After the objection was overruled, no other evidence or comment of the prosecutor in the record refers to the defendant's pre-trial silence. The trial as a whole was fairly conducted, the proof of guilt is strong, and the State made no use for impeachment of the defendant's custodial silence.

We are therefore unwilling to hold that a mistrial is required because of the incidental and almost inadvertent (although improper) reference to the accused's custodial *870 silence in two lines of a 101-page trial transcript, especially in the absence of any indication of the deliberate intent of the State to inject or exploit the issue (and also considering the uncertainty (until this opinion) of the Louisiana jurisprudence as to this precise issue).

Although the issue is close, we thus for the reasons stated find no abuse of the trial court's discretion in its denial of a mistrial.


For the reasons assigned, therefore, we affirm the conviction and sentence.


SUMMERS, J., concurs.

CALOGERO, J., dissents with reasons.

DENNIS, J., dissents.

CALOGERO, Justice (dissenting).

During the presentation of the state's case-in-chief, both the arresting officer and the prosecutor commented upon Smith's election to remain silent after he was arrested. No doubt exists that defendant had the right, guaranteed by the fifth amendment, to refuse to make a statement to the police at that time. Miranda v. Arizona, 384 U.S. 436, 86 S. Ct. 1602, 16 L. Ed. 2d 694 (1964). When a prosecutor brings before the jury the fact that an accused chose to exercise that right by remaining silent when questioned by police, the conviction must be reversed. United States v. Hale, 422 U.S. 171, 95 S. Ct. 2133, 45 L. Ed. 2d 99 (1975); United States v. Bridges, 499 F.2d 179 (7th Cir. 1974); United States v. Kroslack, 426 F.2d 1129 (7th Cir. 1970); Baker v. United States, 357 F.2d 11 (5th Cir. 1966). As the court stated in United States v. Kroslack, supra:

"It was reversible error for the agent to testify that when the defendant was questioned he refused to make a statement. . . . The testimony elicited here could well have led the jury to infer guilt from the defendant's refusal to make the statement. We think exercise of a constitutional privilege should not incur this penalty." 426 F.2d at 1130-31.

See also Malloy v. Hogan, 378 U.S. 1, 84 S. Ct. 1489, 12 L. Ed. 2d 653 (1964).

There can be no question that the prosecutor's use of Smith's pre-trial silence infringed upon his fifth amendment privilege and rendered his conviction constitutionally infirm.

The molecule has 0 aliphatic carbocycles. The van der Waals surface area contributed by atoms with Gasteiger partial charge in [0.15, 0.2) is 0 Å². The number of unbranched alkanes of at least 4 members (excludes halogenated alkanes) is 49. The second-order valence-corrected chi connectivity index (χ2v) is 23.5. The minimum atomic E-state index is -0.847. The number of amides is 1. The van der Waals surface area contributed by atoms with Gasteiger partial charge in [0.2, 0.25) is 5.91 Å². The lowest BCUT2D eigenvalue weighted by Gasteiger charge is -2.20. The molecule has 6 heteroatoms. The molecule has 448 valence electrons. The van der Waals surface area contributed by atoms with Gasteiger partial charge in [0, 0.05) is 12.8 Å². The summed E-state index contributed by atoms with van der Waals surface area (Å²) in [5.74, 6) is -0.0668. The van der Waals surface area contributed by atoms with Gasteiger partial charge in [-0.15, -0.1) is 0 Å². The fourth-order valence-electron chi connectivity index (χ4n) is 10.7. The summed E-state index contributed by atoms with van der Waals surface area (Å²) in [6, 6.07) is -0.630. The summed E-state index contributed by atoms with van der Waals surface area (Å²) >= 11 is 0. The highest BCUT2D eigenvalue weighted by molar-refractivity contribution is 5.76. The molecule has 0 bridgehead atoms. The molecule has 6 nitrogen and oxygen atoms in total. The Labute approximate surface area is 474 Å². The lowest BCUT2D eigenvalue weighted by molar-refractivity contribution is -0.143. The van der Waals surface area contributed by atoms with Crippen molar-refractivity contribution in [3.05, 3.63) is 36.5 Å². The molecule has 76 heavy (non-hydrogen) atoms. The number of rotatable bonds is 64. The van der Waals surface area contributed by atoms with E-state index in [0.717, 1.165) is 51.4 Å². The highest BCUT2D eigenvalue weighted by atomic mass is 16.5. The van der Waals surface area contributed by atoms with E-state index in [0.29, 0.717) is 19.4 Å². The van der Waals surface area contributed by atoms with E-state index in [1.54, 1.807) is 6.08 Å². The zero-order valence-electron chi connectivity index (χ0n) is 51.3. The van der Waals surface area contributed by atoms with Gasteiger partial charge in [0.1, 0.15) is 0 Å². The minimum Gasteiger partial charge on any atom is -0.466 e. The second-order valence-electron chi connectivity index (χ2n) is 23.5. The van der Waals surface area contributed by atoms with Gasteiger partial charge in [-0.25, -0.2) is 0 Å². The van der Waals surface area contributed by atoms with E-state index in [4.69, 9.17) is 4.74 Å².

I respectfully dissent.


In his motion for rehearing, defendant calls our attention to the decision of the United States Supreme Court in Doyle v. Wood, U.S., 96 S. Ct. 2240, 49 L. Ed. 2d 91, handed down on June 17, 1976. There, the Court held that the use for impeachment purposes of petitioners' silence, at the time of arrest and after receiving Miranda warnings, violated the Due Process Clause of the Fourteenth Amendment.

We have reviewed the decision, and it does not alter our view that, under the circumstances of this case, no mistrial was required. In our opinion, the error was harmless beyond a reasonable doubt.

The motion for rehearing is denied.

CALOGERO, J., would grant a rehearing in this case.

DIXON, J., dissents from this per curiam. The record in this case is convincing beyond a doubt that the error complained of, now held by the U. S. Supreme Court to be of constitutional proportions, was damaging to the defense.

DENNIS, J., dissents. The references to defendant's choice to remain silent during police interrogation violated his rights under both the federal and state constitution.


[1] However, lower federal courts have concluded that the mistrial should be based, not upon an evidentiary rule, but instead upon the violation of the accused's Fifth Amendment right against self-incrimination. U.S. v. Bridges, 499 F.2d 179 (C.A.7, 1974); Kroslack v. U. S., 426 F.2d 1129 (C.A.7, 1970); Baker v. U.S., 357 F.2d 11 (C.A.5, 1966).

[2] See Tr. 65 of trial record:

"Q. Now, what did you do when you got back to Alexandria with Mr. Smith?

"A. Well, we attempted totalk to Mr. Smith. We advised him of his rights, we signed himgot his rights waivers and all this stuff. We attempted to talk to him forI would say probably (10) minutes. We didn't get anywhere, so we booked him into City Jail.

"Q. In other words, you were trying to interview him after you read him his rights and he refused to give a statement, is that (Interrupted)

"A. That's correct.

"Q. The gist of it, sir____Now you then did what?

"A. Uhwelike I say, we booked him into the City Jail. Again, he was advised of his rights and then hean attempt to make his phone call.

"By Mr. Yeager [defense attorney]: Objection, Your Honor. May the jury be removed?" (Italics ours.)

[3] La.C.Cr.P. art. 771 provides:

"In the following cases, upon the request of the defendant or the state, the court shall promptly admonish the jury to disregard a remark or comment made during the trial, or in argument within the hearing of the jury, when the remark is irrelevant or immaterial and of such nature that it might create prejudice against the defendant, or the state, in the mind of the jury:

"(1) When the remark or comment is made by the judge, the district attorney, or a court official, and the remark is not within the scope of Article 770; or

"(2) When the remark or comment is made by a witness or person other than the judge, district attorney, or a court official, regardless of whether the remark or comment is within the scope of Article 770.

"In such cases, on motion of the defendant, the court may grant a mistrial if it is satisfied that an admonition is not sufficient to assure the defendant a fair trial."